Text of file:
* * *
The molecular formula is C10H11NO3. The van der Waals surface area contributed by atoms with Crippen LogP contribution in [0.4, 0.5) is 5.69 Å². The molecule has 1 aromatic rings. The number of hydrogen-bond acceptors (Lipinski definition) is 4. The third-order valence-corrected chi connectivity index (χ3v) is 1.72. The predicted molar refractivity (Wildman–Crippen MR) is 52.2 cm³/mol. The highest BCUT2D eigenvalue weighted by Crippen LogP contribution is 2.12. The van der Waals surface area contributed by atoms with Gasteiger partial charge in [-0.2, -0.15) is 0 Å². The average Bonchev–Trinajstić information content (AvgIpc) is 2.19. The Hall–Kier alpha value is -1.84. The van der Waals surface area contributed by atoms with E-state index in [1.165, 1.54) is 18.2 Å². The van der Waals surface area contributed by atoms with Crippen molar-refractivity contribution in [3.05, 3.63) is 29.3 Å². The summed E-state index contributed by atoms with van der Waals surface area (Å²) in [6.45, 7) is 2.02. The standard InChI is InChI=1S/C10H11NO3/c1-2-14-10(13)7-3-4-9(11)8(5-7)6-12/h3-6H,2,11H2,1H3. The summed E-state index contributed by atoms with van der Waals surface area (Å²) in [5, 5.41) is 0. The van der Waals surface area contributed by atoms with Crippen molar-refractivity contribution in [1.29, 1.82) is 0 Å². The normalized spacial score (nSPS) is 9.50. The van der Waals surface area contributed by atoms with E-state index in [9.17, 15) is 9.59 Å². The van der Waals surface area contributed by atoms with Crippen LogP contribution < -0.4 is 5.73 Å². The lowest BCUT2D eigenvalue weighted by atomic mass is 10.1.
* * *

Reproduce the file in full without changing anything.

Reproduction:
The molecular formula is C10H11NO3. The van der Waals surface area contributed by atoms with Crippen LogP contribution in [0.4, 0.5) is 5.69 Å². The molecule has 1 aromatic rings. The number of hydrogen-bond acceptors (Lipinski definition) is 4. The third-order valence-corrected chi connectivity index (χ3v) is 1.72. The predicted molar refractivity (Wildman–Crippen MR) is 52.2 cm³/mol. The highest BCUT2D eigenvalue weighted by Crippen LogP contribution is 2.12. The van der Waals surface area contributed by atoms with Gasteiger partial charge in [-0.2, -0.15) is 0 Å². The average Bonchev–Trinajstić information content (AvgIpc) is 2.19. The Hall–Kier alpha value is -1.84. The van der Waals surface area contributed by atoms with E-state index in [1.165, 1.54) is 18.2 Å². The van der Waals surface area contributed by atoms with Crippen molar-refractivity contribution in [3.05, 3.63) is 29.3 Å². The summed E-state index contributed by atoms with van der Waals surface area (Å²) in [6.45, 7) is 2.02. The standard InChI is InChI=1S/C10H11NO3/c1-2-14-10(13)7-3-4-9(11)8(5-7)6-12/h3-6H,2,11H2,1H3. The summed E-state index contributed by atoms with van der Waals surface area (Å²) in [5, 5.41) is 0. The van der Waals surface area contributed by atoms with Crippen molar-refractivity contribution in [1.29, 1.82) is 0 Å². The normalized spacial score (nSPS) is 9.50. The van der Waals surface area contributed by atoms with E-state index in [9.17, 15) is 9.59 Å². The van der Waals surface area contributed by atoms with Crippen LogP contribution < -0.4 is 5.73 Å². The lowest BCUT2D eigenvalue weighted by atomic mass is 10.1.